I have had Twitter users, including people hiding behind egg profiles or pseudonym Twitter names tell me that I am a rapist (with some description), someone waiting to bomb the community and evil white-hating filth. I have been told to f*** off home, swim back to my totalitarian third world cesspool... With the two main political parties facing splits and leadership contests, we need strong leadership in this country. We need MPs from all parties and from both Remain and Leave camps to condemn the racist acts of a few. We need a message of unity; that the spirit of tolerance of the many will overcome the fear and marginalisation created by the few.
I assume that this is the result of stunning hangovers, rather than buyers' remorse. But very soon they will have to start making decisions. We have lost, within a few hours, a Prime Minister and a European Commissioner, on the very day that the most important foreign and domestic decisions for a generation need to be taken. In short, they will have to take back control.
The Conservatives will move even further to the right and UKIP will receive more media coverage than ever. If Labour can't unite and figure out a coherent message to win back the white working class, I think any GCSE history student will be able to predict the dark road our country could be going down.
Brits fighting alongside Poles and other Europeans defeated the Nazis in the 1940s. Now, several decades later, we all have to work together to ensure that the ignorant vindictiveness of the far-right does not define us as a nation.
After the shock of the break-up, the reasons we took the decision will sink in and that is what will remain. A Texan I work with greeted me Monday morning with 'You guys are free!', not as a celebration but a knowing statement of fact that was true last week as much as this. We are free, and that is the ultimate guarantee of peace and growth. Now, can the pound go up please?
It is time for the United Kingdom to wake up and give its former colony urgent life support.
The problem for British democracy now is that it is almost guaranteed to fail because the public's expectations of what Brexit will deliver for the country are (and always were) unrealistic. It was a post-political referendum of fairy tales, fantasy and fig leaves.
It is now the morning after the morning after the morning after the night before. Like a partygoer after a particularly heavy session we're perhaps only now recovering from the three-day hangover of Brexit. After a turbulent few days, several arguments with friends and family, a number of advisory notes to clients and contacts, I feel like it is time to sit back and marshal my thoughts properly.
Like lots of people who voted remain, and seemingly quite a few who voted leave, I'm nervous about the consequences of Brexit. I'm worried about heading into another recession after things had just started to look better. I'm worried about when, if ever, I'll own a home, and about my rights at work.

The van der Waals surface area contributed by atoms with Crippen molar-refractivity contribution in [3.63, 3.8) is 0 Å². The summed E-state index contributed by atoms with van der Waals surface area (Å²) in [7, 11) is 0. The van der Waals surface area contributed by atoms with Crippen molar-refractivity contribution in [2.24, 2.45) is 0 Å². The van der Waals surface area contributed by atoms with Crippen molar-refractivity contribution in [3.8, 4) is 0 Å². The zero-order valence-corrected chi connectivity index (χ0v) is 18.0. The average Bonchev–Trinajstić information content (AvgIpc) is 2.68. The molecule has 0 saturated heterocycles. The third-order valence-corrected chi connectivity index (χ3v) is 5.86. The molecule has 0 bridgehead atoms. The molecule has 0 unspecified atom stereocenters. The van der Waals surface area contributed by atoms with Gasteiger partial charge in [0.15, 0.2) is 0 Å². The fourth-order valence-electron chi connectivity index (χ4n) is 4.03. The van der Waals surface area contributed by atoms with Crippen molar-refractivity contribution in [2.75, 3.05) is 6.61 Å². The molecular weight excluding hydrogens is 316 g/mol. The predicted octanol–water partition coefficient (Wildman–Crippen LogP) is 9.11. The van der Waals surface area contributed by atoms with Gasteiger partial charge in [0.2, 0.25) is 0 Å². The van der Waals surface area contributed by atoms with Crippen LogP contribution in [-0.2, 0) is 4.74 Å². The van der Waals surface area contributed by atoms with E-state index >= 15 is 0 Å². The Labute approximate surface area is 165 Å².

I'm not going to claim we're out of the woods yet; there's a long way to go till the fruits of independence are laid bare. For starters, we're certainly not going to be spending that phantom £350million anytime soon (if it even proves to exist). But seeing people write off a historic opportunity on the basis of one day's events is absolutely crackers.
It is difficult to see how Boris Johnson and Michael Gove will be able to control this situation, they are either going to betray Leave voters or send the economy into a tailspin. In addition, many young people have been energised by the debate and will campaign to rejoin the EU.
Ironically, anti-immigration press attention could counteractively lead to the type of homegrown terrorism its readers are seeking to prevent. While there appears to be no single reason to account for what leads a person onto the path of extremism, there is a close-knit relationship between marginalisation and radicalisation.
That isn't idealism. That isn't building a better nation. It's no different than building a wall to the outside world, one that we can't even build high because we have to reach over it in order to do anything. This wasn't for young people. And if anything comes out of this, I hope young people do not forget it.
In a future of continuing instability for the EU, with many far-right movements from other EU countries using Brexit as an opportunity for gains of their own, we can strongly voice our support for continued unity and try to help fight for stability.
No-one was going to be surprised by a Remain vote. Not the pollsters, the many experts, the Government. Instead we've had a sense of national shock, an excitable flapping in the media, outraged calls for legal challenges and a new referendum. Voting for a risky future isn't something that's supposed to happen.
It is no coincidence that the Leave campaign didn't offer a post-Brexit plan. It became clear in the days following Britain's decision to leave the EU that any plan would have thwarted the Leave camp's victory. The reason is obvious: the expectations of Brexiters are disparate and often contradictory. To make concrete pledges, therefore, would have frustrated potential voters.